My Day by Eleanor Roosevelt

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CAMPOBELLO, N.B.—My mother-in-law who arrived several weeks ago and who has the cottage next to us up here, came over to supper with us last night, and my neighbors on the other side, Mrs. Prince and her daughter, Mildred, originally from St. Louis joined us also. We sat after supper in the old school room, which Miss Cook and Miss Dickerman have been rearranging for me with Val-Kill furniture, they were making and hanging gay tan and red and green curtains. Mama and Mrs. Prince are both over eighty, so Mrs. Prince told us how she remembered as a girl a dance at Annapolis, when on a dare she poked President Grant.

I had just received two articles presenting opposing views on certain theories of morality, with the suggestion that I comment. Of course, this is out of the question, but I thought it would be interesting to hear the opinions of our two elderly guests. My mother-in-law said: "I don't understand such theories at all." Mrs. Prince said: "Of course, Mrs. Roosevelt wouldn't grasp them!" I often wonder which is best, to be honest about what you know in this world, or to continue to deny you know it and thereby fool yourself into believing that it does not exist!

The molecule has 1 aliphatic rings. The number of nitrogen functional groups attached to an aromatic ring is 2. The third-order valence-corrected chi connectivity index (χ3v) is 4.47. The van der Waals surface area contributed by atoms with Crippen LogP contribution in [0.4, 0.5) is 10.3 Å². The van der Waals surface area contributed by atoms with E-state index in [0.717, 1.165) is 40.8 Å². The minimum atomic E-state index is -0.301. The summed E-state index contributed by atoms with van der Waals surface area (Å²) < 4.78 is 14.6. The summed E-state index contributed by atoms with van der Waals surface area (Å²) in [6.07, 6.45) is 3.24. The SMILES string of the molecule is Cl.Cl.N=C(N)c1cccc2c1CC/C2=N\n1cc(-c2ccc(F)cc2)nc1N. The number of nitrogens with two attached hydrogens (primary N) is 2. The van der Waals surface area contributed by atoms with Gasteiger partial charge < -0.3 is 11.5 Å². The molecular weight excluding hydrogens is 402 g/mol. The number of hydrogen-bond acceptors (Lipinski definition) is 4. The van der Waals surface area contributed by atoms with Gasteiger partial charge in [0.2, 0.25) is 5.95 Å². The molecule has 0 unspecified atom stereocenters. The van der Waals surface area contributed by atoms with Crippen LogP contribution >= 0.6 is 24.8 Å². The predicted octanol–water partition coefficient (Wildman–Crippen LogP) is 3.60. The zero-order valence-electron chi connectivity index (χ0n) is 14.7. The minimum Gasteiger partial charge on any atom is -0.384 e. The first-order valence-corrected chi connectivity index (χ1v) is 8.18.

Miss Dickerman, Mrs. Scheider and I went down in the afternoon to the little village of Welch Pool, which is rather oddly named as there is no pool and collected the mail held there for my husband and his party and stopped at the Customs to explain that we had brought nothing contraband with us. Then we drove over to the other side of the Island to look at the Bay of Fundy, from one of the most beautiful beaches I know. It is a long crescent shaped beach with promontories of rock at each end rising sheer out of the water, capped with pine trees, under which is a thick carpet of moss. We own one of these little points and I always like to go over there for at least one picnic meal while I am here. You see the cliffs of Grand Manan in the distance on your right and out ahead of you nothing but the water stretching clear to Spain.

Mrs. Scheider asked one of the people we brought with us from the White House if he liked it up here and his answer was: "Indeed I do, this is the sort of place one dreams about."

Both evenings we have watched the sun going down back of the mainland, making the sky from the Denny's River to the St. Croix a mass of unbelievable color. The only visible signs I have so far seen of the work done on the dam is that two of the islands at the mouth of the Denny's River are now connected by a long link. Someday I shall have a look at what work has been done.

E.R.
TMsd 23 July 1936, AERP, FDRL